What causes an algal bloom?  Like land plants, algae need certain things to grow – water, carbon dioxide, sunlight, and nutrients. All lakes have a plentiful source of water and carbon (from decaying vegetation). In our case the likely culprits are warmer than usual winter weather and increased level of nutrients in the lake.

Has this happened before and will it happen again?  According to King County records, this is the first occurrence of this algal bloom. While it is the first occurrence, it does not mean it will happen again. In fact it may never happen again, or it may re-appear periodically. All of the right conditions have to align for this bloom to reoccur.

What can we do to reduce or prevent algal blooms?  To reduce or prevent algal blooms, we have to limit the elements that make it thrive. Since we cannot limit water, carbon, or sunshine, the only way we can limit the growth of algal is to reduce the volume of nutrients flowing to our lake. Sources of these nutrients include: duck and geese feces, pet feces, and fertilizers from lawns and gardens.  Simple practices that Angle Lake watershed residents can adopt to help reduce nutrient loading to the lake are:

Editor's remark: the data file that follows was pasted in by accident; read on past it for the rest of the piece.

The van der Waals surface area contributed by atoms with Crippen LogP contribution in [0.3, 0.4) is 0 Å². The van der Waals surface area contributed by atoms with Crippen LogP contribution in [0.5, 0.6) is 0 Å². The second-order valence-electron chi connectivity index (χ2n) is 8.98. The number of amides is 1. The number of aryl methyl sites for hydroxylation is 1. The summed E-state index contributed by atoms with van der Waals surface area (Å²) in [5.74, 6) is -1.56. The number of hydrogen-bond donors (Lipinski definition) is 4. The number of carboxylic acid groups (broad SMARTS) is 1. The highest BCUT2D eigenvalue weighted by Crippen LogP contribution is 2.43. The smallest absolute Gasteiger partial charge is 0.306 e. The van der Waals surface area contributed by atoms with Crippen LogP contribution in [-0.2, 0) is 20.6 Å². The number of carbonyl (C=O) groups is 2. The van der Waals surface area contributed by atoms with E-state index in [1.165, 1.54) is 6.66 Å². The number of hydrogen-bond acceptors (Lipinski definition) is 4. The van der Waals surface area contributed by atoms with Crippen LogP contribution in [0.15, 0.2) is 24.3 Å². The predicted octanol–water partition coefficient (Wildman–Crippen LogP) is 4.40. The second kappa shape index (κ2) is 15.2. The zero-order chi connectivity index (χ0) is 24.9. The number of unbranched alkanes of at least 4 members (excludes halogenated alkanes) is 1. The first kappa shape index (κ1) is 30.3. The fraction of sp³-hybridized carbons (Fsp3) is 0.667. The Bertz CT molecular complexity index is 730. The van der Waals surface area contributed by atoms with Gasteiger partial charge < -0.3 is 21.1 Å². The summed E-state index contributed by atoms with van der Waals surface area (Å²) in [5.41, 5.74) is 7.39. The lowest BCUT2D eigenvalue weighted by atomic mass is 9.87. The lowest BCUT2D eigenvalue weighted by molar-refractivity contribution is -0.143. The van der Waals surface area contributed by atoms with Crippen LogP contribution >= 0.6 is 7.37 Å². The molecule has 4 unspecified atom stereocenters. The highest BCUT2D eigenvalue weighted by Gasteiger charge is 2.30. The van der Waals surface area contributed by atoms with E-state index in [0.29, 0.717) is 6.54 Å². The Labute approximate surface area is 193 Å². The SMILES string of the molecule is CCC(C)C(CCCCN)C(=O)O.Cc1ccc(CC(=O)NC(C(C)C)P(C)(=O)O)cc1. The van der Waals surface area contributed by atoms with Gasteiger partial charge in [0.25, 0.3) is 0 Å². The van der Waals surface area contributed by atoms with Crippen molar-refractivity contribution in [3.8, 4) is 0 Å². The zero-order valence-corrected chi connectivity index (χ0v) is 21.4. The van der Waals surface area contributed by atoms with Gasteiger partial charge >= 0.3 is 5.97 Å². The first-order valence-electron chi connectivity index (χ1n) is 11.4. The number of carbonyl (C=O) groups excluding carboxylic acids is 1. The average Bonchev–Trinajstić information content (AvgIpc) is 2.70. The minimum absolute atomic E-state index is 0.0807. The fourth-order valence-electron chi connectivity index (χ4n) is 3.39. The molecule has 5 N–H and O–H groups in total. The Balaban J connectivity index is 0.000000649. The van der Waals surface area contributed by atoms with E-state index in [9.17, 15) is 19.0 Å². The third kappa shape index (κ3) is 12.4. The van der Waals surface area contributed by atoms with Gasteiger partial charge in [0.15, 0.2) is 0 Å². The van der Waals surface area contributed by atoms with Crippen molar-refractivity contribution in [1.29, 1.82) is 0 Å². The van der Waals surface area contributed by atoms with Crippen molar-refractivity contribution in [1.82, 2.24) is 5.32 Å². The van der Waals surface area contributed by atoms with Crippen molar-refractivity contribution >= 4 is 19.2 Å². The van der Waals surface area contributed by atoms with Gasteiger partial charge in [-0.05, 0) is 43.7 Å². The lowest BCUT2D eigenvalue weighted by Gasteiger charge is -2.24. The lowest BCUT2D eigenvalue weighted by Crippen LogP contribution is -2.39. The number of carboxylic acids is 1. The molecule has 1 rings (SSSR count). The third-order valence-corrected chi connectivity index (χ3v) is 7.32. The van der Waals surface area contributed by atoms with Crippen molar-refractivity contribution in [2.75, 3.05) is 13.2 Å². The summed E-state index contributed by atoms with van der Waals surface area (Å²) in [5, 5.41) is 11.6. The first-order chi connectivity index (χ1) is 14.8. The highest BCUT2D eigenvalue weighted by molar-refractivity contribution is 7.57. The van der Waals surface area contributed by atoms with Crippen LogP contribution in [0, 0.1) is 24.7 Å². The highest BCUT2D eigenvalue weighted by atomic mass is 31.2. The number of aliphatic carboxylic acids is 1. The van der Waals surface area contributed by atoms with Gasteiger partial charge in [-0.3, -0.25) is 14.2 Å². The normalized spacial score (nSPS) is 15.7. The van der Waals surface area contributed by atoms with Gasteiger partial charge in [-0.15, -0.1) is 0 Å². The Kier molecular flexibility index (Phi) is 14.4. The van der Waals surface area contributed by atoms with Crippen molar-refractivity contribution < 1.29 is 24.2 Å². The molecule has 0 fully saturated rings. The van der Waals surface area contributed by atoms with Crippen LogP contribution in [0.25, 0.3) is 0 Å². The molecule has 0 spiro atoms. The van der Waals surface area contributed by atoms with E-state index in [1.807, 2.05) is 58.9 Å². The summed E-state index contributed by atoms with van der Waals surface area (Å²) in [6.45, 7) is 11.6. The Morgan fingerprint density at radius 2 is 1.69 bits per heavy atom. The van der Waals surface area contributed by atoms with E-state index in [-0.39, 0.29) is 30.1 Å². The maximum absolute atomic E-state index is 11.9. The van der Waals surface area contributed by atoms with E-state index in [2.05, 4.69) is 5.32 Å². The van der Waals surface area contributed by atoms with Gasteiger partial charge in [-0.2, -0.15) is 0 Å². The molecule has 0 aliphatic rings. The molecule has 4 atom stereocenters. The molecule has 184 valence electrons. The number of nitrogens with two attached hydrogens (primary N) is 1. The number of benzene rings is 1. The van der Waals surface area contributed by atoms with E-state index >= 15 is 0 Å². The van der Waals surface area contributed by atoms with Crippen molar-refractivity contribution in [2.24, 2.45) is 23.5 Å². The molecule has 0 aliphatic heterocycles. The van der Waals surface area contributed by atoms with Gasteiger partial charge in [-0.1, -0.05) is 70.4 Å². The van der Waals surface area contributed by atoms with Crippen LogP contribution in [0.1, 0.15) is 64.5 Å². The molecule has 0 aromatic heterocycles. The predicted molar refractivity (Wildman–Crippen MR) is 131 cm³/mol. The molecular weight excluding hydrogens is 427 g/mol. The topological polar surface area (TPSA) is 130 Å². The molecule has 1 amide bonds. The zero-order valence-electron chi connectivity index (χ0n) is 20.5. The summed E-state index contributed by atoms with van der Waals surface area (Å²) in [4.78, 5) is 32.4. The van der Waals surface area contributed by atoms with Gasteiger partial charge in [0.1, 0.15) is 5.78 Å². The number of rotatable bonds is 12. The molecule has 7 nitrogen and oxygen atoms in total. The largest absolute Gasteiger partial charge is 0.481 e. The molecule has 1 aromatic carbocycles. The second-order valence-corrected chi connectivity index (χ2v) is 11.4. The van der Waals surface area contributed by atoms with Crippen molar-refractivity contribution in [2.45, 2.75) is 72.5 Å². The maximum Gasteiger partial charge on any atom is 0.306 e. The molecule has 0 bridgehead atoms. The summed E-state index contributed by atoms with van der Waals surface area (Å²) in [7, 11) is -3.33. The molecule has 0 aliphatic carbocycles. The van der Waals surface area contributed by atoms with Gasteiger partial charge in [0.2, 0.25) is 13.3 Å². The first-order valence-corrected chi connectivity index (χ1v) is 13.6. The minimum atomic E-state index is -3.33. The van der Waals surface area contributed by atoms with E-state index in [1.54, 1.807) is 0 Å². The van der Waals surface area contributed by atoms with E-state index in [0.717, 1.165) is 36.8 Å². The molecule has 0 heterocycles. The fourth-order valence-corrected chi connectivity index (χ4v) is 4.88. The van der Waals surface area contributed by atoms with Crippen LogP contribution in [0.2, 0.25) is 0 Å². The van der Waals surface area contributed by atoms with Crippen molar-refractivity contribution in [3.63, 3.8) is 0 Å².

• Don’t feed the ducks or geese. It is unhealthy for the birds and it leads to an unhealthy build up of fecal matter on our shores and docks, which eventually gets washed into our lake. 
  • Scoop up daily after pet, bag it and put it in the garbage, don’t bury it. When it rains, pet waste left in the yard will dissolve and send nutrients and bacteria into the lake. 
  • Limit the use of fertilizers. If you must use them, use natural slow release fertilizers that are phosphorus free.
The preceding information was obtained from the City of SeaTac - City Manager's Weekly Update dated March 5th.  For information and answers to questions on lake ecology, or the City’s lake monitoring program, please contact Sally Abella with King County’s Water and Land Resources Division at (206) 296-8382.